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Re: Chess history trivia

Posted: Sat Oct 21, 2017 3:31 pm
by Barry Sandercock
Plenty on William Lewis if you google "William Lewis chess"

Re: Chess history trivia

Posted: Sun Oct 22, 2017 9:59 am
by John Townsend
John,

Edward Winter has a feature article, Chess Grandmasters, which can be seen
here:

http://www.chesshistory.com/winter/extr ... sters.html

He cites an entry in the Oxford Companion to Chess which notes that Lewis was described
as "our past grand master" in an 1838 newspaper.

The newspaper article can be viewed at the Chess Archaeology website:

http://www.chessarch.com/excavations/excavations.php

Re: Chess history trivia

Posted: Sat Oct 28, 2017 7:12 pm
by Tim Harding
Tom Hughes has alerted me to a blog post of his about clerical sex abuse by a Victorian chess player:

https://victorianclericalerrors.blogspot.ie/

Re: Chess history trivia

Posted: Sun Oct 29, 2017 8:36 pm
by Gerard Killoran
I can't find any games played by H. R. Dodd but he turned out for Essex and /East London on several occasions. On this occasion he defeats a future British Women's champion.

Kent & Sussex Courier - Friday 03 April 1903.jpg
Kent & Sussex Courier - Friday 03 April 1903.jpg (56.2 KiB) Viewed 1112 times

Re: Chess history trivia

Posted: Mon Nov 20, 2017 12:12 pm
by John Townsend
Which famous chess player was born during the eighteenth century, died in Poland, and gave his name to a popular opening in the modern game?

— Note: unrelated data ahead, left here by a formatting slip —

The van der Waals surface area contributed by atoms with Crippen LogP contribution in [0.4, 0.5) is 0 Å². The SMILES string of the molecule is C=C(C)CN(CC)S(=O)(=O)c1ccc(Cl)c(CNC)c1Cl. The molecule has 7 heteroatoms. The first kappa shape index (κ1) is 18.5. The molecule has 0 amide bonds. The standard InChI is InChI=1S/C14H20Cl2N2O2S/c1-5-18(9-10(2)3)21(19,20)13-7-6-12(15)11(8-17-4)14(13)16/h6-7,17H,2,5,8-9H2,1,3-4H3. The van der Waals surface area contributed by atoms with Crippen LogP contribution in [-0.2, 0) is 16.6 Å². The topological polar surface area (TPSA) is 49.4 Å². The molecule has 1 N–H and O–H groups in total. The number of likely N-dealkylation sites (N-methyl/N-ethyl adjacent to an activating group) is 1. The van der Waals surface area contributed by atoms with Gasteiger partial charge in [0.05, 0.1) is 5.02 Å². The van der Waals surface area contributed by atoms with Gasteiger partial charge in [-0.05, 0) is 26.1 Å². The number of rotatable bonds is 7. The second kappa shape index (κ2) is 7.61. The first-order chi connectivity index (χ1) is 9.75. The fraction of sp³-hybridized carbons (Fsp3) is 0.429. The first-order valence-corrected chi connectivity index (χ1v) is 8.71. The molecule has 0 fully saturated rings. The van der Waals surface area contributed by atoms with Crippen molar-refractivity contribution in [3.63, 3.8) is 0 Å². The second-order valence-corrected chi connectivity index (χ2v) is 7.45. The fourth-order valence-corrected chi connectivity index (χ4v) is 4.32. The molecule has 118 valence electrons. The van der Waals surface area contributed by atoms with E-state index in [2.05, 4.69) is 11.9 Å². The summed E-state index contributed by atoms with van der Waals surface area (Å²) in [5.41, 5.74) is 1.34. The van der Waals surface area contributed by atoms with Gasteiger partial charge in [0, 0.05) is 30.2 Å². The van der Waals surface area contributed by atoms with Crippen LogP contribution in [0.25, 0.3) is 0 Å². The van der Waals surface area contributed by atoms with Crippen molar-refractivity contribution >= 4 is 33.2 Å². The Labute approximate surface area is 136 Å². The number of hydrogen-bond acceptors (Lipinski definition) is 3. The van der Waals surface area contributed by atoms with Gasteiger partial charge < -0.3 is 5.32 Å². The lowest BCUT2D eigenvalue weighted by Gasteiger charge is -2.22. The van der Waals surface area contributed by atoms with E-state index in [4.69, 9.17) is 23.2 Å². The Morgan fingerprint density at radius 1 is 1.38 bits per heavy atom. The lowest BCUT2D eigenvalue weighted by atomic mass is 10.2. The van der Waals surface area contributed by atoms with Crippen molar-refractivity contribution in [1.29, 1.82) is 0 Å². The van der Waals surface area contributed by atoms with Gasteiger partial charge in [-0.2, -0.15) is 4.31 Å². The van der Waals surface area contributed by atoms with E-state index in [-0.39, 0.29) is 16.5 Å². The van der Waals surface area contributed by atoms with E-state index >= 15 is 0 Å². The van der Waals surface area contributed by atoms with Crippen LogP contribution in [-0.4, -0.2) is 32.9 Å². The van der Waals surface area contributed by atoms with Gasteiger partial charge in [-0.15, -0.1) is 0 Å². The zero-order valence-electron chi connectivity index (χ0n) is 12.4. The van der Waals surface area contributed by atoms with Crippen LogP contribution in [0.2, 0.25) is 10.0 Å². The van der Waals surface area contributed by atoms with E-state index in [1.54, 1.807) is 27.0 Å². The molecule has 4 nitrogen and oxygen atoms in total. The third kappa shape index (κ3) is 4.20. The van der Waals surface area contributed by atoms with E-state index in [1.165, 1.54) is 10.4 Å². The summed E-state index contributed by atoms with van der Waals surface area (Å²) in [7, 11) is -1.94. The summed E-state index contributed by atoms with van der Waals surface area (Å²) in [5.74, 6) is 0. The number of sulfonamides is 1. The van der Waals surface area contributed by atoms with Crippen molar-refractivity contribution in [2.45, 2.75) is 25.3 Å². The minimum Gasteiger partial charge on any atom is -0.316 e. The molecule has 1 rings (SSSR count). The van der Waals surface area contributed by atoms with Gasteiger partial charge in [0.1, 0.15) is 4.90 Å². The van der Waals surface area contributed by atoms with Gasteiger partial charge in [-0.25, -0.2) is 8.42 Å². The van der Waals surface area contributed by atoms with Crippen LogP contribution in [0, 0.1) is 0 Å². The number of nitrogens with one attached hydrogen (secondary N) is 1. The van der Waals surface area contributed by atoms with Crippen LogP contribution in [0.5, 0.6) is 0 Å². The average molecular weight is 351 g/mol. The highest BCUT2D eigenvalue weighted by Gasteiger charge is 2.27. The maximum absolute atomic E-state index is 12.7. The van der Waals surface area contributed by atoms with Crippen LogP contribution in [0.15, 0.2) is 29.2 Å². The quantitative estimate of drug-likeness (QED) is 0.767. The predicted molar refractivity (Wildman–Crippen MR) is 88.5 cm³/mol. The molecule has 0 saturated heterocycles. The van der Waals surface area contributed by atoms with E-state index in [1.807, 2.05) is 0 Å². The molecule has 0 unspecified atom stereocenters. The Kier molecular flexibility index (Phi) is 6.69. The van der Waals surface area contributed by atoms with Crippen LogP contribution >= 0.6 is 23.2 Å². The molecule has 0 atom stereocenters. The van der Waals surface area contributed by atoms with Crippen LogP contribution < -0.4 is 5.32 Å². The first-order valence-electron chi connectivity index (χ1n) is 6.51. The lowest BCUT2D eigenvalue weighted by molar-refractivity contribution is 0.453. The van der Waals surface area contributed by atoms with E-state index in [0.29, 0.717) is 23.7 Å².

Re: Chess history trivia

Posted: Mon Nov 20, 2017 12:17 pm
by Richard James
John Townsend wrote:
Mon Nov 20, 2017 12:12 pm
Which famous chess player was born during the eighteenth century, died in Poland, and gave his name to a popular opening in the modern game?
Alexander Dmitrievich Petrov?

Re: Chess history trivia

Posted: Mon Nov 20, 2017 12:31 pm
by John Townsend
Yes, Richard. In five minutes! Too easy, I can see.

Re: Chess history trivia

Posted: Tue Nov 21, 2017 6:29 pm
by JustinHorton
Popular?

Re: Chess history trivia

Posted: Tue Dec 19, 2017 10:09 pm
by MJMcCready
Who, at a Soviet Championships, once decided to infuriate Botvinnik, described as a young upstart by his opponent, by playing on in a K+R V K+R endgame after all pawns were captured, taking the game into over 100 moves before intervention brought it to a grinding halt?

Re: Chess history trivia

Posted: Wed Dec 20, 2017 12:04 pm
by Paul Habershon
Just guessing: Mikhail Tal.

Re: Chess history trivia

Posted: Wed Dec 20, 2017 12:15 pm
by Mike Gunn
David Bronstein?

Re: Chess history trivia

Posted: Wed Dec 20, 2017 12:41 pm
by NickFaulks
Paul Habershon wrote:
Wed Dec 20, 2017 12:04 pm
Just guessing: Mikhail Tal.
I don't think Tal would ever have described Botvinnik as a young upstart.

Re: Chess history trivia

Posted: Wed Dec 20, 2017 1:00 pm
by Mike Truran
Duz-Khotimirsky.

102 moves. "Later, Botvinnik learned that it was the intention of Duz to torment him until move 150 before stopping".

Re: Chess history trivia

Posted: Wed Dec 20, 2017 1:38 pm
by Matt Mackenzie
No games between them turn up in either the chessgames.com or ChessBase databases :?:

Re: Chess history trivia

Posted: Wed Dec 20, 2017 1:40 pm
by Paul Habershon
NickFaulks wrote:
Wed Dec 20, 2017 12:41 pm
Paul Habershon wrote:
Wed Dec 20, 2017 12:04 pm
Just guessing: Mikhail Tal.
I don't think Tal would ever have described Botvinnik as a young upstart.
Senior grammar moment. I took the upstart to be Botvinnik's opponent. :lol: